What’s one tip you would give writers to make their copy better?
Write articles as if you are having coffee with a friend. When you’re with a friend, you don’t use words or phrases like “therefore”, “in regards to”, “pertaining to”. You speak casually and give them value in a peer to peer conversational tone. Bring that tone to your articles.
What’s one misconception about travel bloggers that you want people to know about?
I think it’s important for people to understand that the lifestyle isn’t for everyone. You have to hustle, you have to be okay with consistent failure, and you have to be willing to sacrifice your comfort indefinitely. Digital nomads speak a special language that only we can understand because we’re the only ones that really know how much effort it takes to sustain this lifestyle.
Seeing that you are a Tim Ferriss fan and you read ‘Tools of Titans’, I’d love to know which ones were the most important lessons that you learned from the book?
A key takeaway for me is that everybody’s success story is different. I wish there was a template for success, but in my industry, there isn’t. Instead of looking at how people became successful, I’ve started to look at what qualities made them so. For example, I’ve noticed that a full commitment to the dream is a quality of everyone who has made it.
Where are you planning to travel to next? Is there a destination on your list that for some reason you still haven’t visited yet?
In 2019, I want to travel less. I spent the last two years traveling from continent to continent and now, just living in one place is an absolute luxury. I intend to make Los Angeles my home base and then travel to Hawaii, Nashville, Rhode Island (for my sister’s wedding), and Asia at the end of the year.
What’s something that you always bring in your travel backpack that most people would find surprising?
I don’t have anything necessarily surprising but here are my must-haves: Big, reusable water bottle, a small carabiner, and a waterproof case for my laptop (which is also inside a waterproof backpack). You never know when you’ll get stuck in a rainstorm somewhere around the world.
How do you stay fit while traveling?
Staying fit while traveling is a mindset. It’s a decision to see opportunity in every location and to be okay with changing your workout routine to fit that opportunity. That means that if I’m in Bali and there is a backyard at my hostel, I’ll do body-weight exercises and HIIT workouts. If I’m home in Rhode Island, I’ll go to a yoga studio. If I’m in Croatia, I’ll run along the beach. Wherever I am, I capitalize on whatever opportunity for working out is available to me.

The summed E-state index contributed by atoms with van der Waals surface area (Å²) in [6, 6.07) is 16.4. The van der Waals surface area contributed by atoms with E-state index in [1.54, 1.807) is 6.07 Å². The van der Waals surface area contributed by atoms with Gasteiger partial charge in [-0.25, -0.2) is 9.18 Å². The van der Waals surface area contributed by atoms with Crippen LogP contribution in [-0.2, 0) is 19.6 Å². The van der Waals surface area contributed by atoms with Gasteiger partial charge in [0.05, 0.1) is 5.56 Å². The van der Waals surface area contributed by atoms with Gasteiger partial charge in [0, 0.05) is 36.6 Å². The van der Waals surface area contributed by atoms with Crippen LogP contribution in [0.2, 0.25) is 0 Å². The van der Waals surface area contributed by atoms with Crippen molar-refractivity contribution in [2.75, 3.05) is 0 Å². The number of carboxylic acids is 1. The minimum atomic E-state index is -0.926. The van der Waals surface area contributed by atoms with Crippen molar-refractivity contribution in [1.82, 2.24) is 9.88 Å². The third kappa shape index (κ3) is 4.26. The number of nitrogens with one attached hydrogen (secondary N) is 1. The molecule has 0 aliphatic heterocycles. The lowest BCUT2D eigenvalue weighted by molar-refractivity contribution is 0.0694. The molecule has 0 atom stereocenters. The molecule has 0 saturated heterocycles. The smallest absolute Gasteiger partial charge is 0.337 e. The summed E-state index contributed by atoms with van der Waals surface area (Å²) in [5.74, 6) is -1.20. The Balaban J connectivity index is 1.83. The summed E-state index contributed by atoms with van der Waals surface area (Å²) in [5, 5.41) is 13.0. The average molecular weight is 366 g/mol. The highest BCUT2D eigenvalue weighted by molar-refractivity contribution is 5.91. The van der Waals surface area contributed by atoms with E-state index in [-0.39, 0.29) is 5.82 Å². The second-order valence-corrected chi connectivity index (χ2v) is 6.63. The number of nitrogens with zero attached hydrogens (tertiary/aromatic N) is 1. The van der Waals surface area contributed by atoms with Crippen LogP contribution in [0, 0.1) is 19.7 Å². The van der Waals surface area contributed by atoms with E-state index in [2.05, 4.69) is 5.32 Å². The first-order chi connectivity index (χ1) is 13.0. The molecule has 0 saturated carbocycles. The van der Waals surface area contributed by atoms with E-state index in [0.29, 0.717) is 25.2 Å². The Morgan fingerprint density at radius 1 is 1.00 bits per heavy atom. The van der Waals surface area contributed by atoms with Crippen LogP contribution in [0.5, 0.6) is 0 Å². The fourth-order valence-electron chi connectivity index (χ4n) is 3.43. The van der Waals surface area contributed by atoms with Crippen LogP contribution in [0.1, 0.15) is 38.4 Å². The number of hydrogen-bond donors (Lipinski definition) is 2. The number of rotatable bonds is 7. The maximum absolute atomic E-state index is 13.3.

We’ve covered the topic of self-doubt when it comes to writing. Have you ever experienced it and how do you deal with the low-confidence moments?
I’m not sure that I’ll ever overcome imposter syndrome, especially as my career continues to elevate. At each level, I question myself and then, have to remind myself that I am capable and skilled to be successful. I deal with low-confidence moments by recognizing my emotion towards it and asking myself, “Why do I feel this way?”. Then, I’ll reverse engineer my way back to the root of the self-doubt and change my internal dialogue. Self-awareness will change your life.
That last sentence really struck a chord with me big time. Eva’s life is what essentially many freelancers dream about. It’s the ultimate freedom of a workplace and a fixed schedule. It’s the dream. But her down-to-earthiness and honest words remind us that as much as it is a dreamy lifestyle, it’s just as much about balance as staying under the same sky is.
We’d love to thank Eva for taking time off her busy routine to talk to us so openly about her life and work. It was a pleasure to connect to her and we are looking forward to introducing you to many more interesting digital creators like her. So, stay tuned!